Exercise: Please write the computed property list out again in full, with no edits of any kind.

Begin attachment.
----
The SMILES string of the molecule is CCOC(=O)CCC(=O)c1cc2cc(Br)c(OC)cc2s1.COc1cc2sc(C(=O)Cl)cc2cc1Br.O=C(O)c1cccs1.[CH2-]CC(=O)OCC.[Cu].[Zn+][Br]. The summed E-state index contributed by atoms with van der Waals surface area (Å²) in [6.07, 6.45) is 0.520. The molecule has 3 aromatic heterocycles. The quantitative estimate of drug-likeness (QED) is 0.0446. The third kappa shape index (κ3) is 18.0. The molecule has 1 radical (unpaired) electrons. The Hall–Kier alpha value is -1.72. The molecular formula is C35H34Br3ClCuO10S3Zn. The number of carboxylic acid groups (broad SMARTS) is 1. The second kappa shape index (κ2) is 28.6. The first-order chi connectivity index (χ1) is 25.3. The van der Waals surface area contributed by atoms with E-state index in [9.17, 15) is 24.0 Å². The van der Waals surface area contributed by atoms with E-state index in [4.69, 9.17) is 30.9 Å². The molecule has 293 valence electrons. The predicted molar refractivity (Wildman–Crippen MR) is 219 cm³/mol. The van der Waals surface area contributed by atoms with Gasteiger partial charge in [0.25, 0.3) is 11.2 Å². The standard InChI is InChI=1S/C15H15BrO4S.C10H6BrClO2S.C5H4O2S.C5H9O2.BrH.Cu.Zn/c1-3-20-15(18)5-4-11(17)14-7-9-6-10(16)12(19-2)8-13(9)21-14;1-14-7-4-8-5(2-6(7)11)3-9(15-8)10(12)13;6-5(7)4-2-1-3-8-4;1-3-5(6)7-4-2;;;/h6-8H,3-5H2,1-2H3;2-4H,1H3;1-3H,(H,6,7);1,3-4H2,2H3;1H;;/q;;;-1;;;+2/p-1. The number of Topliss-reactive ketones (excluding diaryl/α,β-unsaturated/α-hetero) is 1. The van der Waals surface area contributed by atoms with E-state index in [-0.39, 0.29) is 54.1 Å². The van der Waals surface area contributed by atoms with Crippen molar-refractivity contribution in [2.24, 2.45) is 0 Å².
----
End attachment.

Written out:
The SMILES string of the molecule is CCOC(=O)CCC(=O)c1cc2cc(Br)c(OC)cc2s1.COc1cc2sc(C(=O)Cl)cc2cc1Br.O=C(O)c1cccs1.[CH2-]CC(=O)OCC.[Cu].[Zn+][Br]. The summed E-state index contributed by atoms with van der Waals surface area (Å²) in [6.07, 6.45) is 0.520. The molecule has 3 aromatic heterocycles. The quantitative estimate of drug-likeness (QED) is 0.0446. The third kappa shape index (κ3) is 18.0. The molecule has 1 radical (unpaired) electrons. The Hall–Kier alpha value is -1.72. The molecular formula is C35H34Br3ClCuO10S3Zn. The number of carboxylic acid groups (broad SMARTS) is 1. The second kappa shape index (κ2) is 28.6. The first-order chi connectivity index (χ1) is 25.3. The van der Waals surface area contributed by atoms with E-state index in [9.17, 15) is 24.0 Å². The van der Waals surface area contributed by atoms with E-state index in [4.69, 9.17) is 30.9 Å². The molecule has 293 valence electrons. The predicted molar refractivity (Wildman–Crippen MR) is 219 cm³/mol. The van der Waals surface area contributed by atoms with Gasteiger partial charge in [0.25, 0.3) is 11.2 Å². The standard InChI is InChI=1S/C15H15BrO4S.C10H6BrClO2S.C5H4O2S.C5H9O2.BrH.Cu.Zn/c1-3-20-15(18)5-4-11(17)14-7-9-6-10(16)12(19-2)8-13(9)21-14;1-14-7-4-8-5(2-6(7)11)3-9(15-8)10(12)13;6-5(7)4-2-1-3-8-4;1-3-5(6)7-4-2;;;/h6-8H,3-5H2,1-2H3;2-4H,1H3;1-3H,(H,6,7);1,3-4H2,2H3;1H;;/q;;;-1;;;+2/p-1. The number of Topliss-reactive ketones (excluding diaryl/α,β-unsaturated/α-hetero) is 1. The van der Waals surface area contributed by atoms with E-state index in [-0.39, 0.29) is 54.1 Å². The van der Waals surface area contributed by atoms with Crippen molar-refractivity contribution in [2.24, 2.45) is 0 Å².